Everyone searching for an in-network doctor will appreciate this. Five of the largest healthcare organizations are launching a pilot blockchain program to improve data quality and reduce administrative costs. Humana, MultiPlan, Optum, Quest Diagnotics and UnitedHealthcare say they’re looking into how blockchain can help ensure the most current healthcare provider information is available in plan directories. An estimated $2.1 billion is spent each year in the healthcare system acquiring and maintaining provider data, according to Health Plan Week.
B3i is getting down to business. Founders of the Blockchain Insurance Industry Initiative (B3i) have formed an independent Zurich-based firm, B3i Services AG, to commercialize blockchain solutions for insurers and reinsurers. Until now, B3i had been a collaborative effort of 15 global insurers and reinsurers. “The transition of B3i from consortium to independent company is a concrete step forward to realizing the enormous potential of blockchain for the insurance industry,” says Gerhard Lohmann, CFO of reinsurance at Swiss Re, who has been appointed as chairman of the new company.
Proof of insurance is a new target for blockchain technology. Marsh is developing blockchain-based commercial proof of insurance in collaboration with IBM, ACORD and ISN. Since this is often a key business requirement in many industries, the companies say this blockchain solution opens up the possibility to provide verification on a much broader scale.
Marsh has also joined the Enterprise Ethereum Alliance, the world’s largest open-source blockchain initiative with more than 400 member companies. The alliance seeks to create open industry standards and frameworks for blockchain applications based on the Ethereum platform.
“We see the potential of blockchain technology as having a game-changing impact on the risk management and insurance industry,” says Sastry Durvasula, Marsh’s chief digital officer.
Written premium for the commercial cyber liability market will reach $6.2 billion by 2020 with uptake rates growing 20% to 30% over the next several years, a new Verisk analysis estimates.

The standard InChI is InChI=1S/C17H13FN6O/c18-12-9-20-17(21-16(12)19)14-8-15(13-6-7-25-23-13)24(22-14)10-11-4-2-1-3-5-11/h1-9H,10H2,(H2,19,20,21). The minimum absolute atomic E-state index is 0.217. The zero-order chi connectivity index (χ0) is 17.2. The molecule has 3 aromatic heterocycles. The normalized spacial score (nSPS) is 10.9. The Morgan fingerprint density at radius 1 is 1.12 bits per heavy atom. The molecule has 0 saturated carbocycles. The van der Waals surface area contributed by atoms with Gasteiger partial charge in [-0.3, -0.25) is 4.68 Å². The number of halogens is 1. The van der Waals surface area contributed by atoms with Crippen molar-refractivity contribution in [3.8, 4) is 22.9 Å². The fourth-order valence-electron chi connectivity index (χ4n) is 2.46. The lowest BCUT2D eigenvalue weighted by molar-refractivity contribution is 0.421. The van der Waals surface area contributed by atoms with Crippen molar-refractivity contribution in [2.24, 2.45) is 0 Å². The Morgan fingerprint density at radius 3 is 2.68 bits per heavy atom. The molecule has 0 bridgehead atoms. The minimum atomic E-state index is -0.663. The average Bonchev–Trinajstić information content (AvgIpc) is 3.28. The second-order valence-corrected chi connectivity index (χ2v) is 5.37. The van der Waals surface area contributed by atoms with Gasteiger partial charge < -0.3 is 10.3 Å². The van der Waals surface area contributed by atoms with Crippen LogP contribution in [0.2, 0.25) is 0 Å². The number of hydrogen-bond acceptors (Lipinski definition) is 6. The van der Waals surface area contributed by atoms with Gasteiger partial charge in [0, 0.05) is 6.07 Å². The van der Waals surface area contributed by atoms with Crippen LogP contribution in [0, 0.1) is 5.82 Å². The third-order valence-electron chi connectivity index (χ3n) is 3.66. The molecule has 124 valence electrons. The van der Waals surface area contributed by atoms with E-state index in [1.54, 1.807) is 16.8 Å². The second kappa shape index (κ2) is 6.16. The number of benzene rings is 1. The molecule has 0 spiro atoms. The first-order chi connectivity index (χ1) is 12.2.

“Cyber liability risk is rapidly permeating every business that has any dependence on digital technology—which means very few enterprises are exempt,” says Maroun Mourad, president of commercial lines at Verisk’s ISO. “We see rapid growth being powered by gains in small and midsize accounts as the market matures.”
There’s plenty of room for growth for cyber in small and midsize businesses. Nearly six in 10 small and medium enterprises don’t have a cyber insurance policy, but almost two thirds of such business have been the victim of at least one cyber incident during the last 12 months, according to a study by Argo Group. The study found that 81% of brokers say many of their clients don’t understand the significance of cyber threats and aren’t allocating sufficient resources to defend against them.
It’s not just business. About one third of U.S. consumers have been notified that their data have been breached, and one in five have been victims of identity theft, according to a survey from Hartford Steam Boiler. Almost half of those who received a breach notification had been informed within the past 12 months, the nationwide poll conducted by Zogby Analytics found. “On the positive side, forty-eight states now require that affected individuals be notified, and more consumers are taking advantage of credit monitoring and identity restoration services offered by businesses and insurers,” HSB vice president and counsel Timothy Zeilman says. Almost two thirds of those whose information had been breached were offered such services, and 41% took advantage of them, the survey found.
Among new data breaches, UnderArmour says about 150 million user accounts for its MyFitnessPal food and nutrition app were potentially exposed, including data such as user names, email addresses and passwords, but not Social Security numbers and payment information.